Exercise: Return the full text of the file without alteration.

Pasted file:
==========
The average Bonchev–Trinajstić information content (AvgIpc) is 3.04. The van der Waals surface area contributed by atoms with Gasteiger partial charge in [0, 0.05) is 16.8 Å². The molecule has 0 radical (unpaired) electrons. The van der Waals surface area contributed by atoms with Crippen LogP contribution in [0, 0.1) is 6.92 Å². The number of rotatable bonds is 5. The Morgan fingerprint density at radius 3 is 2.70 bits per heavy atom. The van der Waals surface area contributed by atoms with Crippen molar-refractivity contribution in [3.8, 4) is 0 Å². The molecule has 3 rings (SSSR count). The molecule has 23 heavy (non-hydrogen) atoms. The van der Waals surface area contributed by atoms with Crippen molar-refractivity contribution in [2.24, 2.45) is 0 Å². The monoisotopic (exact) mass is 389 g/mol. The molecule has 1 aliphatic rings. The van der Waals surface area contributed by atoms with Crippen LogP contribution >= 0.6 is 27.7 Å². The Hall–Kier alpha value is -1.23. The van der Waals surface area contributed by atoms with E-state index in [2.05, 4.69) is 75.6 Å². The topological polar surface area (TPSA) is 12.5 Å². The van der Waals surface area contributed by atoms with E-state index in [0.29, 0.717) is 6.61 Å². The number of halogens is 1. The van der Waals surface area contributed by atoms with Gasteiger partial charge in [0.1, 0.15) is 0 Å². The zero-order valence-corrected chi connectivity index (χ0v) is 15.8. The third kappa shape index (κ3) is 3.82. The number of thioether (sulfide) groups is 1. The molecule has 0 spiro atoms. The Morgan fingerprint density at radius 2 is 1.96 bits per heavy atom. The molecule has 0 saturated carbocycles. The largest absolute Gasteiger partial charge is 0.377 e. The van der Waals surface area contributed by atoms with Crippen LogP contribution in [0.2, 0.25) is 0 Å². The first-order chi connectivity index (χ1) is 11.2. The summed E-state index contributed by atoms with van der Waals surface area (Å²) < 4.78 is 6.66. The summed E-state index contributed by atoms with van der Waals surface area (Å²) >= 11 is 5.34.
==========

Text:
The average Bonchev–Trinajstić information content (AvgIpc) is 3.04. The van der Waals surface area contributed by atoms with Gasteiger partial charge in [0, 0.05) is 16.8 Å². The molecule has 0 radical (unpaired) electrons. The van der Waals surface area contributed by atoms with Crippen LogP contribution in [0, 0.1) is 6.92 Å². The number of rotatable bonds is 5. The Morgan fingerprint density at radius 3 is 2.70 bits per heavy atom. The van der Waals surface area contributed by atoms with Crippen molar-refractivity contribution in [3.8, 4) is 0 Å². The molecule has 3 rings (SSSR count). The molecule has 23 heavy (non-hydrogen) atoms. The van der Waals surface area contributed by atoms with Crippen molar-refractivity contribution in [2.24, 2.45) is 0 Å². The monoisotopic (exact) mass is 389 g/mol. The molecule has 1 aliphatic rings. The van der Waals surface area contributed by atoms with Crippen LogP contribution >= 0.6 is 27.7 Å². The Hall–Kier alpha value is -1.23. The van der Waals surface area contributed by atoms with E-state index in [2.05, 4.69) is 75.6 Å². The topological polar surface area (TPSA) is 12.5 Å². The van der Waals surface area contributed by atoms with E-state index in [0.29, 0.717) is 6.61 Å². The number of halogens is 1. The van der Waals surface area contributed by atoms with Gasteiger partial charge in [0.1, 0.15) is 0 Å². The zero-order valence-corrected chi connectivity index (χ0v) is 15.8. The third kappa shape index (κ3) is 3.82. The number of thioether (sulfide) groups is 1. The molecule has 0 spiro atoms. The Morgan fingerprint density at radius 2 is 1.96 bits per heavy atom. The molecule has 0 saturated carbocycles. The largest absolute Gasteiger partial charge is 0.377 e. The van der Waals surface area contributed by atoms with Crippen LogP contribution in [0.2, 0.25) is 0 Å². The first-order chi connectivity index (χ1) is 11.2. The summed E-state index contributed by atoms with van der Waals surface area (Å²) < 4.78 is 6.66. The summed E-state index contributed by atoms with van der Waals surface area (Å²) >= 11 is 5.34.